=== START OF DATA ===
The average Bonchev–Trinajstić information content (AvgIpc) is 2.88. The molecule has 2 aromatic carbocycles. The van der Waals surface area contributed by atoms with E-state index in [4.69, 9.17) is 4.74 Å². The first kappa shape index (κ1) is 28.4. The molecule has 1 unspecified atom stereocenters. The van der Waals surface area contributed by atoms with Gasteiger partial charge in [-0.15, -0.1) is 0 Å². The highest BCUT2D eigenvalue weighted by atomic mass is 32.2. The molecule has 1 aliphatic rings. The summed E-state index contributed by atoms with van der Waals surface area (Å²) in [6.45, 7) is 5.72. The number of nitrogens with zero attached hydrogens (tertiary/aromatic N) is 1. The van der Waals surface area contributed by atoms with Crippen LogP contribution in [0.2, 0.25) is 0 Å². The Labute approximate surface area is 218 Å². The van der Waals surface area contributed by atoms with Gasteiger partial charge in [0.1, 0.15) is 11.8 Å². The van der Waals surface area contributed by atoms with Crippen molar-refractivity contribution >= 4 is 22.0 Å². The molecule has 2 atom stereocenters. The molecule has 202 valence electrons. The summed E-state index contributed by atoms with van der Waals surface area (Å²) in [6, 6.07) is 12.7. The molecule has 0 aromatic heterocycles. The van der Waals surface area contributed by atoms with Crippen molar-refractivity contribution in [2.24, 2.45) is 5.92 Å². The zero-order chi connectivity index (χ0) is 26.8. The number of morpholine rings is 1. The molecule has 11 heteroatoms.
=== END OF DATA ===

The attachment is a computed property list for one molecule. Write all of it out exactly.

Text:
The average Bonchev–Trinajstić information content (AvgIpc) is 2.88. The molecule has 2 aromatic carbocycles. The van der Waals surface area contributed by atoms with E-state index in [4.69, 9.17) is 4.74 Å². The first kappa shape index (κ1) is 28.4. The molecule has 1 unspecified atom stereocenters. The van der Waals surface area contributed by atoms with Gasteiger partial charge in [-0.15, -0.1) is 0 Å². The highest BCUT2D eigenvalue weighted by atomic mass is 32.2. The molecule has 1 aliphatic rings. The summed E-state index contributed by atoms with van der Waals surface area (Å²) in [6.45, 7) is 5.72. The number of nitrogens with zero attached hydrogens (tertiary/aromatic N) is 1. The van der Waals surface area contributed by atoms with Crippen LogP contribution in [0.2, 0.25) is 0 Å². The Labute approximate surface area is 218 Å². The van der Waals surface area contributed by atoms with Gasteiger partial charge in [0.1, 0.15) is 11.8 Å². The van der Waals surface area contributed by atoms with Crippen molar-refractivity contribution >= 4 is 22.0 Å². The molecule has 2 atom stereocenters. The molecule has 202 valence electrons. The summed E-state index contributed by atoms with van der Waals surface area (Å²) in [6, 6.07) is 12.7. The molecule has 0 aromatic heterocycles. The van der Waals surface area contributed by atoms with Crippen molar-refractivity contribution in [2.24, 2.45) is 5.92 Å². The zero-order chi connectivity index (χ0) is 26.8. The number of morpholine rings is 1. The molecule has 11 heteroatoms.